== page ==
When my youngest learned multiplication in elementary school, instead of just making them memorize the tables like we did (2x8, 3x8, 4x8, etc.) they learned to draw little bundles of sticks and then circle the bundles into groups. Then they learned to do it some other convoluted way, and then another. But when they reached middle school and before they could go on to do harder math, they had to - you guessed it - memorize multiplication tables.

Good grief. I remember learning as a kid that "Ghoti" could be pronounced "fish" if you used the "gh" from "tough" the "o" from "women" and the "ti" from "notion". Somehow, it managed not to scar me for life...

vet said...

Heh. There are so many ways of teaching maths, it's not even funny any more. But spelling is harder than maths. I'll bet a lot more 12-year-olds know how to multiply 4 by 8, than how to spell "conceit".

Thanks for the comment. :o)

Anonymous said...

Spelling rules are a good introduction to life in a bureaucracy.
1) start off with rules;
2) learn the exceptions to the rules.

Yuh, I think education is dumbing down.


Mark Pennington said...

Great article! How about "ghoti"? See end of post for answer. I have a nice list of the spelling rules with examples and MP3s of spelling rule songs and raps to check out at Spelling Rules Songs and Raps. fish

Richard Comaish said...

Language is an old tool, but a young science, and sadly, this author reflects that just as much as those he criticises. I liked the Lenin quote, tho - like sex, it's surprisingly subversive in a world where it is denied.

Anonymous said...

It is not so much about not being to spell as it is not being able to READ! As a learning assistance teacher I see so many kids who cannot make out what the word it. They cannot read! And the crazy things is that some of those kids can write (albeit with a lot of spelling errors) nice reports and, even some, better reports than grade spellers. It is about reading! This is what the reform movement is about. YOU want kids to feel they are dumb, steal stuff to feel they are worthy,... I have seen a few. They had an IQ way above some of the DUMB kids who could memorize the irregularities, but where stupid not to see the illogical nature of the spelling code. These kids think your English spelling code is dumb. IT IS. IT IS about READING! Trust me like you trust your doctor. I am a teacher. Are you?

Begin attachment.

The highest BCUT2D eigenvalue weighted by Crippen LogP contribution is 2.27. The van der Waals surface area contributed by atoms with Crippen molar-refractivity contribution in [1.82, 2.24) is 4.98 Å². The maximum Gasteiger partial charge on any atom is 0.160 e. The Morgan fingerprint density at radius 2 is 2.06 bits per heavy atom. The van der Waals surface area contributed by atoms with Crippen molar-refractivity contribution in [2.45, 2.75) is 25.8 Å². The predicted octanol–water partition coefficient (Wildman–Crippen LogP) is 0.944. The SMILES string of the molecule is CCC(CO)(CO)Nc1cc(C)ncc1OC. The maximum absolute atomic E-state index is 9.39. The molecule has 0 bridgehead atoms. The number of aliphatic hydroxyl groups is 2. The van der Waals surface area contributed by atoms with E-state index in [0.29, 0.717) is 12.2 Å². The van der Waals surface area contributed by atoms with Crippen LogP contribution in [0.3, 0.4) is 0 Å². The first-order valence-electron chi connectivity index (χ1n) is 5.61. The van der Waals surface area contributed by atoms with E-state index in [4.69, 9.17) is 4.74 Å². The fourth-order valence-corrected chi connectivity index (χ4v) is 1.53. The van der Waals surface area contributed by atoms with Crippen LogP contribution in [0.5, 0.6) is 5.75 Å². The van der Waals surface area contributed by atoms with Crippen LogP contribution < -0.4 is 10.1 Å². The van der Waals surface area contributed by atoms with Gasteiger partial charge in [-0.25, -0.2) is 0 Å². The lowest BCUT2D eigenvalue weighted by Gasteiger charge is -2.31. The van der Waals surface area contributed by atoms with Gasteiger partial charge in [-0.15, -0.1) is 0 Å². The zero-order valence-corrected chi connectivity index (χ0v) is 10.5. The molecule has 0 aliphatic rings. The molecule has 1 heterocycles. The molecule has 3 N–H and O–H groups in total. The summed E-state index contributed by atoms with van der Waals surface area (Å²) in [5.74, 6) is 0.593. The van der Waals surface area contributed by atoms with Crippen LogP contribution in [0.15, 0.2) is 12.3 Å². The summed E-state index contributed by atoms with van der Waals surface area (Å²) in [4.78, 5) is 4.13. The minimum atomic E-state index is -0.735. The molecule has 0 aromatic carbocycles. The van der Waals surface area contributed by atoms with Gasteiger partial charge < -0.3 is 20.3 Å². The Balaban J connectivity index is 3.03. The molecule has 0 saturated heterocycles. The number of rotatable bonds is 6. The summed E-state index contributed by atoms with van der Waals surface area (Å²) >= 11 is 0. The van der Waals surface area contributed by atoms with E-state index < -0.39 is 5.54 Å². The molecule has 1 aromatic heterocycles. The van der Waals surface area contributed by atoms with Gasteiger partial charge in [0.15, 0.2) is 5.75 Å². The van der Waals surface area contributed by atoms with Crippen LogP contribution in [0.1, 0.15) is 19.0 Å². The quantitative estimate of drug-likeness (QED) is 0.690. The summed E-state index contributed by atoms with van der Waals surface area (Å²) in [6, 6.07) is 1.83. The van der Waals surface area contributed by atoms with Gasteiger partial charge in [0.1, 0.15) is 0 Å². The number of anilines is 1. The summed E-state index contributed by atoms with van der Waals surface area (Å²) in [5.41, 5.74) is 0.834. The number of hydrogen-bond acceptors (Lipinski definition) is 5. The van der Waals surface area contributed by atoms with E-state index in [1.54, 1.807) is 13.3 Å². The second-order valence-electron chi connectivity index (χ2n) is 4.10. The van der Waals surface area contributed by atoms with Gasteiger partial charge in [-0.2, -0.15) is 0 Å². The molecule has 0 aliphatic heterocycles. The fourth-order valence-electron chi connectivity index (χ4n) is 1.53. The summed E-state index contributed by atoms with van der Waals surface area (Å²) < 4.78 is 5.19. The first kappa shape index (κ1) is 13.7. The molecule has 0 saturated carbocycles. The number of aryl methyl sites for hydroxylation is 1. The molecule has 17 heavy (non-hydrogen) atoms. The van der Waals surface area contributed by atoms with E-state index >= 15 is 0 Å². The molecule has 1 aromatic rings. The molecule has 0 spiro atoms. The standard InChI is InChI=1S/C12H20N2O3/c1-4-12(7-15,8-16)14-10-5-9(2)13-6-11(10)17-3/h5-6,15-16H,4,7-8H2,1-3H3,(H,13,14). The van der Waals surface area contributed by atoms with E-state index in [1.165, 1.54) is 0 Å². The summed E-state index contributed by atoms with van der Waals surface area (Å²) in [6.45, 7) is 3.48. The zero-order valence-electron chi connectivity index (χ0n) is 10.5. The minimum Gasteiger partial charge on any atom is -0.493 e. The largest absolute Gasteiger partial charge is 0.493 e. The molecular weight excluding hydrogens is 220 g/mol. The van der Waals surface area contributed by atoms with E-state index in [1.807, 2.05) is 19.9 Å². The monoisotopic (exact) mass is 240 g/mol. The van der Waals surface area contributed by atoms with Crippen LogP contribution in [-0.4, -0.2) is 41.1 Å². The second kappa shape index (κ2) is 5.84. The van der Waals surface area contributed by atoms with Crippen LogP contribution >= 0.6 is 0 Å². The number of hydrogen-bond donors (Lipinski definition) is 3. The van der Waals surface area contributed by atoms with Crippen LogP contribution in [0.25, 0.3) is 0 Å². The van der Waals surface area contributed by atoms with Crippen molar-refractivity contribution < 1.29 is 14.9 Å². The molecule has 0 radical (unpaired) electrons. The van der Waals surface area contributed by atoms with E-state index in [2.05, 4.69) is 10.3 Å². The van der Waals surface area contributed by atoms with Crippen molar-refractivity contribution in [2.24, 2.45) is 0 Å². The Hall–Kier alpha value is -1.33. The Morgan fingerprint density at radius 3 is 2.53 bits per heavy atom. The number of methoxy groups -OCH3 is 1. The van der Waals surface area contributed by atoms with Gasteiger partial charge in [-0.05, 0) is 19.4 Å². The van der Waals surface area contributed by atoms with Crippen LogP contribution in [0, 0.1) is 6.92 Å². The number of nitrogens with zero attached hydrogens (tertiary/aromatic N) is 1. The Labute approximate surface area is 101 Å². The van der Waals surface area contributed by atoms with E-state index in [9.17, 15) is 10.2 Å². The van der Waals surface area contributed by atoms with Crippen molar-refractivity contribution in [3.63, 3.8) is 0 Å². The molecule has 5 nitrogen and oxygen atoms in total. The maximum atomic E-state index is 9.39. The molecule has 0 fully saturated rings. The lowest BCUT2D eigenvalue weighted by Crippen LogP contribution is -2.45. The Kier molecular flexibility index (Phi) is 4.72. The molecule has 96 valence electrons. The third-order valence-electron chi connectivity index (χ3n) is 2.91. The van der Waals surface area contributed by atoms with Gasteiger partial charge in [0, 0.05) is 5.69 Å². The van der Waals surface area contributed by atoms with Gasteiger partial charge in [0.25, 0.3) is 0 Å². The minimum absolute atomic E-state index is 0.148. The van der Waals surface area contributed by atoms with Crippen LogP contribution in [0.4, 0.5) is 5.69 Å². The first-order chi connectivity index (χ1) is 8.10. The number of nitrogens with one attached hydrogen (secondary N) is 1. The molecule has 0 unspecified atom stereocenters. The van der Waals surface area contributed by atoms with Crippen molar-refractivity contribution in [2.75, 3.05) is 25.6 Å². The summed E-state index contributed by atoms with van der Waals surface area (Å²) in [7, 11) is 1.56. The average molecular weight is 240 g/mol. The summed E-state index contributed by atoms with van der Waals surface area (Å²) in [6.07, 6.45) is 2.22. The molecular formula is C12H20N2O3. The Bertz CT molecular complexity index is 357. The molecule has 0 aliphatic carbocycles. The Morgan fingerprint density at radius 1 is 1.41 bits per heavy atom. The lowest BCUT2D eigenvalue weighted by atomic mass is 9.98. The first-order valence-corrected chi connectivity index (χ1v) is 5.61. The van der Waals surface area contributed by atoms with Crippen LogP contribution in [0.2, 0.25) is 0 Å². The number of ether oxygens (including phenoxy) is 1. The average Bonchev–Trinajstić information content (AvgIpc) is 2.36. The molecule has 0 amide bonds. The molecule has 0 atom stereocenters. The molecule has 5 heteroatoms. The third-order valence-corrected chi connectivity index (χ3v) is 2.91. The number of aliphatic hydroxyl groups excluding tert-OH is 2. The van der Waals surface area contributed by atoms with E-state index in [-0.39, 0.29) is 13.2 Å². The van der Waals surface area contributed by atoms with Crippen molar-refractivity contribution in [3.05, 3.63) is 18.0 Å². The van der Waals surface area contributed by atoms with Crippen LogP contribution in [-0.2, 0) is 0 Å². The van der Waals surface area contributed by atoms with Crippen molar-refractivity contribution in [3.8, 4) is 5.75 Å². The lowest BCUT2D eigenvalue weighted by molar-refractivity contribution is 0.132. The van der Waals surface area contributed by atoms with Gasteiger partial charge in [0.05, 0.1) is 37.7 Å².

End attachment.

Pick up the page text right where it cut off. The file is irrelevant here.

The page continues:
vet said...

Anon: I don't want anyone to feel dumb. But nor do I want them to think things are easy, when they're not.

And most of all, I don't want kids to grow up thinking they can read, when in fact the only things they can read are those that have been written or rewritten specially for them.

If you ask your kids to name three reasons why they don't like certain lessons, I'll bet some of them will say "It's too hard/I can't handle it" - but I'll bet a much larger number will say "This is rubbish/I won't ever need this stuff in real life". Spelling reform would reinforce that impression, and make it very hard to rebut.

I don't see how it's going to make them feel smart when they come to realise that other people can read so much more than they can.

You're a teacher? Okay, that means your opinion is probably better informed than mine, but you're still just one data point. Although I have no right to speak for him, I suspect Mark Pennington, above, is one teacher who would disagree with you. Get some consensus going, get your union to issue a statement and open a debate, and I'll listen to that. But do it now. Don't try to sneak in reform by the back door, so that we only get to debate it after it's already half done.

Richard: I'm sure you're right. I'm not a linguist, I'm just like everyone who reads this - some person with a keyboard and an opinion. Thank you for reading it.

Mark: good luck with that.

S: I've always hated the phrase "dumbing down", it reeks of elitism, but in this case I think it's true. Thank you for commenting.

Pierre said...

Vet, I never said that we are trying to reform English without you knowing anything about it. That is why I wrote the message to alert the general public that the issue is not kids as much as it is the code. I am the only one who thinks that way:

However, I thank you for your idea of bringing this to unions. Leaders in education and politics should also be leading the way. The way I view things is by introducing the change by a bottom-up approach (assisted by "experts"/"linguists") and phasing the change starting with primary kids. This would solve teachers'/unions' resentment to some degree. Old folks like us would not be required to learn a new code. Young teachers would, but then it might help them get the foot in the door.